Viewport Configuration

Using the Viewport configuration setting in your app’s config.xml, as well as in the HTML source of your app, you can configure the way your app will appear on a device based on either the device’s width or a width you otherwise specify. We will go over a few of the less intuitive parts of the viewport configuration here.

Enabling Viewport Modification

This will enable you to use your stnadard viewport settings within the Zebra Webkit. For more information on the Viewport metatag see the Mozilla Viewport Docs.

Firstly, to enable the viewport in Zebra WebKit on Windows Mobile / CE you need to specify the following configuration option:

config.xml

<ViewportEnabled VALUE="1"/>

Specifying Device Widths

Specifying width=device-width in your meta tag will either:

  • Use the value specified at <ViewportWidth VALUE="320"/> if one is specified.
  • Use the actual physical device width if no configuration option is specified, 480 pixels on an MC75a.

Pages that specify an initial or maximum scale means the width property actually translates into a minimum viewport width. For example, if your layout needs at least 500 pixels of width then you can use the following markup. When the screen is more than 500 pixels wide, the browser will expand the viewport (rather than zoom in) to fit the screen:

With Specified initial-scale

The same page rendered on iPhone, Nexus 5 and MC75a will appear as follows:

In your app’s html:

<meta name="viewport" content="width=500, initial-scale=1"/>

iPhone 5c iOS 7

Nexus 5 Android 5 (KitKat)

MC75A Windows Mobile 6.5

  • An iPhone will render pages with a device width of 320 pixels, by design, even though the physical screen dimensions are different.
  • An Android device’s viewport appears similar but is not identical; the screen width is rendered at 360 pixels, presumably because the device resolution is different for Android.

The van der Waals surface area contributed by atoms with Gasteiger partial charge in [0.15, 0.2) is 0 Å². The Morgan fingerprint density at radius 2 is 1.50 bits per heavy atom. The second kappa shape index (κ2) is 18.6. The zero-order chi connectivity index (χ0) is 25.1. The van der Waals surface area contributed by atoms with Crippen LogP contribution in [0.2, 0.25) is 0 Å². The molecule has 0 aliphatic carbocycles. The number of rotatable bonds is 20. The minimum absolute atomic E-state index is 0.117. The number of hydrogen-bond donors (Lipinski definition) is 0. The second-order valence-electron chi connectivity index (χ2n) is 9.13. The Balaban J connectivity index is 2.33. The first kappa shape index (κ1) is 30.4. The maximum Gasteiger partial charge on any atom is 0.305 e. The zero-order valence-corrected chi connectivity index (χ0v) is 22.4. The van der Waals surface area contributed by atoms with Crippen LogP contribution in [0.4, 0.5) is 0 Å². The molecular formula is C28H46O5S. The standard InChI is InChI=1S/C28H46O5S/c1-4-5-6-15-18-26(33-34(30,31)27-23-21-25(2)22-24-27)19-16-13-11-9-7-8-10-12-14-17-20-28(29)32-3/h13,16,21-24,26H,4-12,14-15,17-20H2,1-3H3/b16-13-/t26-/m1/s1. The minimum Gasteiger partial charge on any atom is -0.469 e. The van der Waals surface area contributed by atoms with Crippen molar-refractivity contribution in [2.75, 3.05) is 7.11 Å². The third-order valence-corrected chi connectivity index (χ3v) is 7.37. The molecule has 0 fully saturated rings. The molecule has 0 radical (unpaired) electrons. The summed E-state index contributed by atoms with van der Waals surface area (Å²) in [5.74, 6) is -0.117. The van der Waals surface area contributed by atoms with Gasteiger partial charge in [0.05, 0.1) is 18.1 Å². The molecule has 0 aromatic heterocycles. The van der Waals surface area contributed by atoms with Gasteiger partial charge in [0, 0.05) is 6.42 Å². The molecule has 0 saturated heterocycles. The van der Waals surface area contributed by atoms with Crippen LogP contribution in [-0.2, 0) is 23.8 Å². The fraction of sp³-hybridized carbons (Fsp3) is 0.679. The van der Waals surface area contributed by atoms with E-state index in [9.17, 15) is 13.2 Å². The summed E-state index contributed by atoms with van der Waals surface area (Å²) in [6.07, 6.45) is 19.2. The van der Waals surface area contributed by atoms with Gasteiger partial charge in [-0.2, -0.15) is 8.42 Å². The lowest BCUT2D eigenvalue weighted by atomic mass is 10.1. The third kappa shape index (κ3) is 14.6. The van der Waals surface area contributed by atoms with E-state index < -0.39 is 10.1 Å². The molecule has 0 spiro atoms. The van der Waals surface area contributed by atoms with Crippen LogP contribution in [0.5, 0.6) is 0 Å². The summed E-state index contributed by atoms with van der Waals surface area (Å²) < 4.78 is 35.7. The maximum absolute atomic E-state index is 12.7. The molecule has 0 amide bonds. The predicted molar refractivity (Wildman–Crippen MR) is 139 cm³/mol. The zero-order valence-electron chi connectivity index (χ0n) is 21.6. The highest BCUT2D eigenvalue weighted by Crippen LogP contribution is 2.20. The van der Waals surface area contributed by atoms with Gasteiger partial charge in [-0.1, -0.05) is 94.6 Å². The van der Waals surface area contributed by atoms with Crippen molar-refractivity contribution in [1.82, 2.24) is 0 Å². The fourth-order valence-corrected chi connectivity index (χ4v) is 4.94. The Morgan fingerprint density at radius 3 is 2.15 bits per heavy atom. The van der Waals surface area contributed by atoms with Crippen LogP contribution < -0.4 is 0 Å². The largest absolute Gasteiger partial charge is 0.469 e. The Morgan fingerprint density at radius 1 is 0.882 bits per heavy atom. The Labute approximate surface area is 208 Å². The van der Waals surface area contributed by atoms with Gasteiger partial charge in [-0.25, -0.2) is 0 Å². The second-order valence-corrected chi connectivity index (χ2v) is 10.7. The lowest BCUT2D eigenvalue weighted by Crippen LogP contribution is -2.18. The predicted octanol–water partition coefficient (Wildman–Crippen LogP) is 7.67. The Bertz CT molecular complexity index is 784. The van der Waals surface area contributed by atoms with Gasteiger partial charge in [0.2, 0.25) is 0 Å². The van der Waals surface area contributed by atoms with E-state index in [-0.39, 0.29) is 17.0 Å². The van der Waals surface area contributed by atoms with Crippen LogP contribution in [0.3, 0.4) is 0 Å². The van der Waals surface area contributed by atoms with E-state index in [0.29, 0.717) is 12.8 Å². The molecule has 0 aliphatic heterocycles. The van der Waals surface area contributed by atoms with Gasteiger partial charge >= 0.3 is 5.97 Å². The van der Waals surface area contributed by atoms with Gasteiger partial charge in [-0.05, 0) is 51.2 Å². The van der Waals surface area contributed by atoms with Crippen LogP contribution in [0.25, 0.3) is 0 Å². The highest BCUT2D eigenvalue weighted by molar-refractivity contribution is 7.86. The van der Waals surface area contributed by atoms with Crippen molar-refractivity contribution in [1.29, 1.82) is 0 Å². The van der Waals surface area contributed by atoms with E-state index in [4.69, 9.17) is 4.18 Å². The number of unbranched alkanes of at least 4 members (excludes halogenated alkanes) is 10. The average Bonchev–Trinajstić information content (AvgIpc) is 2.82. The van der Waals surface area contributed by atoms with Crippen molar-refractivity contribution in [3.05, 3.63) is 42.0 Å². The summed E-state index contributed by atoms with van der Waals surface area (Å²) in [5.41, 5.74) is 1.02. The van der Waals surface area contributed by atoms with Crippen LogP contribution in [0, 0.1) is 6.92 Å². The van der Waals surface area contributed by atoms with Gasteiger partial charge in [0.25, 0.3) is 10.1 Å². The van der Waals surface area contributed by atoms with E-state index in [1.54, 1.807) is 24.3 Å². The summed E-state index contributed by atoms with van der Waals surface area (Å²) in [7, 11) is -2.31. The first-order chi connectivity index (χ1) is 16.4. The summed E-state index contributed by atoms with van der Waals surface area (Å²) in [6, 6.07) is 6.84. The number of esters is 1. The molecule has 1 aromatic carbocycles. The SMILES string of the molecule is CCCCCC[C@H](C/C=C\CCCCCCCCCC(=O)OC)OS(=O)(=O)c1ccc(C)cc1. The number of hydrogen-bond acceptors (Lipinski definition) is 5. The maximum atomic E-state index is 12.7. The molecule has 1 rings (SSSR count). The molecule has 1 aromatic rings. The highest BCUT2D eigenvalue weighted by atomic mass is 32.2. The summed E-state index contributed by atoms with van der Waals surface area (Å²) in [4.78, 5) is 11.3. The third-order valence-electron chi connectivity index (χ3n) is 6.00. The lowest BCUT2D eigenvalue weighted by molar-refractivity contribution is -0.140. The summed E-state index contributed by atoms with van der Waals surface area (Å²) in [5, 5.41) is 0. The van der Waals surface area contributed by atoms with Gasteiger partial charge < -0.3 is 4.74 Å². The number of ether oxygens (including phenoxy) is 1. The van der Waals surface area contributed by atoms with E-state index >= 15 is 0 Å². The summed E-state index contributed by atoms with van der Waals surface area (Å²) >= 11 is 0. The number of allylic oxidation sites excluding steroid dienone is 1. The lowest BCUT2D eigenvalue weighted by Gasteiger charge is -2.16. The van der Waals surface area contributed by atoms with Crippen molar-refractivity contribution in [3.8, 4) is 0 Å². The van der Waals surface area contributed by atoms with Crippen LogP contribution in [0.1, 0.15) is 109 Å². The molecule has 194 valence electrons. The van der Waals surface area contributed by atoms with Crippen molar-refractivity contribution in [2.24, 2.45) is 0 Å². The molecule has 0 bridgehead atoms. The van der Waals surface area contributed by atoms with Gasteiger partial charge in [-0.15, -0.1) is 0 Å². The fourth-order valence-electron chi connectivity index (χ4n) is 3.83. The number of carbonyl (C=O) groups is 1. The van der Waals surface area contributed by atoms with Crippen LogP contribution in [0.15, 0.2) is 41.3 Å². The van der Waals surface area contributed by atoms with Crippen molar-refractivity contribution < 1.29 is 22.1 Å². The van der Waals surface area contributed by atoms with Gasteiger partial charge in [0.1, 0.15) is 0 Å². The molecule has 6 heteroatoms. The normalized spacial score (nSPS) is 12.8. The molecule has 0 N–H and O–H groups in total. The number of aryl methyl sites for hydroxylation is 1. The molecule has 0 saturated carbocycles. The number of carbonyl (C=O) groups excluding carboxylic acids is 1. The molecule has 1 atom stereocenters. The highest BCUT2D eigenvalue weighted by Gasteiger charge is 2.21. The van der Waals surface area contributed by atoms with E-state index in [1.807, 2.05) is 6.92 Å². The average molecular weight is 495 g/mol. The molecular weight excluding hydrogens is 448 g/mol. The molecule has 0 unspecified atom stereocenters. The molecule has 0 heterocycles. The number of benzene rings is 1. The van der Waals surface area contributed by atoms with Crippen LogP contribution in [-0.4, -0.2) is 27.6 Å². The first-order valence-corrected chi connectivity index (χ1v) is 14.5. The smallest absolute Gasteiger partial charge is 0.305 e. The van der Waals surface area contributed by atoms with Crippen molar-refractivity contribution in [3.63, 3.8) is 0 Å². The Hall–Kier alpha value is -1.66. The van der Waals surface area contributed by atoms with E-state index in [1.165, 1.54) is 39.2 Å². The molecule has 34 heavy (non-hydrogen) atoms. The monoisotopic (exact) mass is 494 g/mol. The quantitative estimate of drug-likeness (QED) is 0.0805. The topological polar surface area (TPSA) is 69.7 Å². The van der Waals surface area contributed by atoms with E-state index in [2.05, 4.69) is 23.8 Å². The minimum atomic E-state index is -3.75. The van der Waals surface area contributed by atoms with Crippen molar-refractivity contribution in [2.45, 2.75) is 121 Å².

• The MC75a is behaving within the parameters of documented behavior when specifying both device-width and initial-scale, as detailed above, expanding the viewport to fit the contents.

Without Specified initial-scale

Let us consider the same page without specifying an initial-scale:

In your app’s html:

<meta name="viewport" content="width=320"/>

Nexus 5 Android 5 (KitKat)

MC75A Windows Mobile 6.5

Note that without specifying an initial-scale the MC75a will display the page with a viewport width of 320 pixels. This is with a specified device width of 320 pixels in the config.xml file, had this been left blank, the page would again render with a width of 480 pixels.The specification of a 320 pixel width is used to match the appearance on the iPhone as closely as possible.

We suggest that you not specify an initial-scale in the viewport if you want the page to be locked to a resolution of 320 pixels on Windows Mobile. You can modify the layout.erb file to have a custom viewport for Windows Mobile if required.

Back to Top